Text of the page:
A Lebanese-Canadian man faces terror charges in Cyprus


Cypriot police arrested a Lebanese-Canadian man Wednesday after finding potential explosive material in his home. AFP
Cypriot police arrested a Lebanese-Canadian man Wednesday after finding potential explosive material in his home. AFP
A Lebanese man faces the charge of belonging to a terrorist organization after Cypriot police seized a vast quantity of a chemical compound commonly used for explosives in his apartment.

Local news outlet In-Cyprus reported that a raid on the unidentified man’s Larnaca home uncovered 400 boxes packed with a total of two tons of ammonium nitrate, which is used to produce the ANFO explosive mixture.

The police said the material was enough to “level several buildings,” adding that 10,000 euros in cash had also been uncovered in the apartment.

Several news outlets said that the man was 26-years old and held both Lebanese and Canadian nationality.

On Thursday, the Larnaca District court remanded the suspect for eight days following a hearing held behind closed doors due to “national security” reasons, In-Cyprus reported.

The outlet added that “he faces charges of belonging to a terrorism organization, conspiracy to commit a crime and illegal possession and transportation of explosive materials, amongst others.”

Hezbollah’s terror plot past in Cyprus

Wednesday’s arrest of the Lebanese man comes a little over two years after Cyprus sentenced Lebanese national Hossam Yakoub—who confessed to being a Hezbollah member—to four years in jail on charges of “membership in a criminal organization.”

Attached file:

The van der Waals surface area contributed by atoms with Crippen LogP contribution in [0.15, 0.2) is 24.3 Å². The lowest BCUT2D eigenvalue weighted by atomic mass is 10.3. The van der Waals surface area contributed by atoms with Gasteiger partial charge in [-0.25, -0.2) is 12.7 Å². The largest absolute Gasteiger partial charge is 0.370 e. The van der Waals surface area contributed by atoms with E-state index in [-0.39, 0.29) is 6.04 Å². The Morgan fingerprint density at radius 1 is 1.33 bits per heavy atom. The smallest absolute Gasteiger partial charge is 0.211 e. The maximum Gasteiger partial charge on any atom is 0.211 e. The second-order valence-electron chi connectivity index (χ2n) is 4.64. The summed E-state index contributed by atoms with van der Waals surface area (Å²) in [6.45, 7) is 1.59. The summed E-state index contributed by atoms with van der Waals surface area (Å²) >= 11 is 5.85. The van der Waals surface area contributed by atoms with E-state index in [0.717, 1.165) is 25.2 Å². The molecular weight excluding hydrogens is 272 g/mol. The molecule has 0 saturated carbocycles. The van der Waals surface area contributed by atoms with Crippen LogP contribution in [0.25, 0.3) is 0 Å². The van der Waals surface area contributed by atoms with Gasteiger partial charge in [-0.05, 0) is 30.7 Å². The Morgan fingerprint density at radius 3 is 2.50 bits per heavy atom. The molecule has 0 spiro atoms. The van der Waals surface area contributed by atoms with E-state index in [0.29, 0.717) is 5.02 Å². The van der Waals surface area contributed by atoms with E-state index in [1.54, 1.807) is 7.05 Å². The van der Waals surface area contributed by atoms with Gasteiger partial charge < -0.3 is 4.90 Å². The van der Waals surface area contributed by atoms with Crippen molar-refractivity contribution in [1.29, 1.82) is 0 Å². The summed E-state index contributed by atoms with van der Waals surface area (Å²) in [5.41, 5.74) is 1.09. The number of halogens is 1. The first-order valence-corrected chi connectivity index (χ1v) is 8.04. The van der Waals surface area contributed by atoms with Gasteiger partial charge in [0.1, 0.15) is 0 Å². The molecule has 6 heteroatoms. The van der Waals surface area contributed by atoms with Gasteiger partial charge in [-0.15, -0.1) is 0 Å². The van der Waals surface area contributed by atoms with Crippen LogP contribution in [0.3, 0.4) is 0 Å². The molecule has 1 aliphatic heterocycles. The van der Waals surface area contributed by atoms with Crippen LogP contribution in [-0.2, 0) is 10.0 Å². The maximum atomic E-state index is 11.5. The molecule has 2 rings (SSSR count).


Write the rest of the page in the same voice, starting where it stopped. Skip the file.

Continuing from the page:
According to his written confession, Yakoub, who also holds a Swedish passport, had been a Hezbollah member for four years.

After being trained in a camp in Lebanon, he was paid a $600 per month salary to run errands around Europe.

His handler, a masked man who used the code name Ayman, sent him on reconnaissance missions to seaside resorts in Turkey and Cyprus, and also gave him mysterious packages to deliver to European addresses. Yaakoub said he was unaware of what was in the packages.

The young man denied in court last month that he was ever a terrorist and said he was only collecting information about “the Jews.”

“This is what my organization is doing, everywhere in the world,” he added.

The prosecution indicted the Lebanese-Swedish man for being part of a criminal plot, conspiracy, and participation in a criminal organization.

According to Yaakoub’s counselor, Antonis Georgiadis, the initial charges of terrorism were dropped with no explanation by the prosecutor.

The conviction comes after Bulgaria in February accused Hezbollah operatives of taking part in the 2012 Burgas bus bombing that killed 5 Israelis.